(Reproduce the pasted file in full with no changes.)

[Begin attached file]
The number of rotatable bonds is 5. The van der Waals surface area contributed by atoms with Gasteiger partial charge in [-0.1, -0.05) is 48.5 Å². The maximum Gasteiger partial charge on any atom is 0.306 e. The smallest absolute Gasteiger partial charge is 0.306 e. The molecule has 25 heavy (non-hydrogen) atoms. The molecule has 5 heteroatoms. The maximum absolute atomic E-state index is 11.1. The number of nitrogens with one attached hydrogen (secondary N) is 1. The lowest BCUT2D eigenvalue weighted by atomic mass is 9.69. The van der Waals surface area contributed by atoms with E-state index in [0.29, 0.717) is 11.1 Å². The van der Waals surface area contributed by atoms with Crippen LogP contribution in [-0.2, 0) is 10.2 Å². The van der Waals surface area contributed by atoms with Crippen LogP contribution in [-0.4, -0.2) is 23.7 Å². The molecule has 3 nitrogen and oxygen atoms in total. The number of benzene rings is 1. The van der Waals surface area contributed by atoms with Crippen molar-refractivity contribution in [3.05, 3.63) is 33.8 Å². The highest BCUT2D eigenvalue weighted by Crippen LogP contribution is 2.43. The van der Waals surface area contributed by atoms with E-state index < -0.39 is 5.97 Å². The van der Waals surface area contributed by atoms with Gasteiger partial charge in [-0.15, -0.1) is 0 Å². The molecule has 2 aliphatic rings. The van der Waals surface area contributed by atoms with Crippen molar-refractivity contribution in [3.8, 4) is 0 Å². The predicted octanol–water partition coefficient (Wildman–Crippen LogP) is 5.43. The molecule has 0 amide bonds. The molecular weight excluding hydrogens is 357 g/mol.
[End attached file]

The number of rotatable bonds is 5. The van der Waals surface area contributed by atoms with Gasteiger partial charge in [-0.1, -0.05) is 48.5 Å². The maximum Gasteiger partial charge on any atom is 0.306 e. The smallest absolute Gasteiger partial charge is 0.306 e. The molecule has 25 heavy (non-hydrogen) atoms. The molecule has 5 heteroatoms. The maximum absolute atomic E-state index is 11.1. The number of nitrogens with one attached hydrogen (secondary N) is 1. The lowest BCUT2D eigenvalue weighted by atomic mass is 9.69. The van der Waals surface area contributed by atoms with E-state index in [0.29, 0.717) is 11.1 Å². The van der Waals surface area contributed by atoms with Crippen LogP contribution in [-0.2, 0) is 10.2 Å². The van der Waals surface area contributed by atoms with Crippen LogP contribution in [-0.4, -0.2) is 23.7 Å². The molecule has 3 nitrogen and oxygen atoms in total. The number of benzene rings is 1. The van der Waals surface area contributed by atoms with Crippen molar-refractivity contribution in [3.05, 3.63) is 33.8 Å². The highest BCUT2D eigenvalue weighted by Crippen LogP contribution is 2.43. The van der Waals surface area contributed by atoms with E-state index < -0.39 is 5.97 Å². The van der Waals surface area contributed by atoms with Gasteiger partial charge in [-0.15, -0.1) is 0 Å². The molecule has 2 aliphatic rings. The van der Waals surface area contributed by atoms with Crippen molar-refractivity contribution in [3.8, 4) is 0 Å². The predicted octanol–water partition coefficient (Wildman–Crippen LogP) is 5.43. The molecule has 0 amide bonds. The molecular weight excluding hydrogens is 357 g/mol.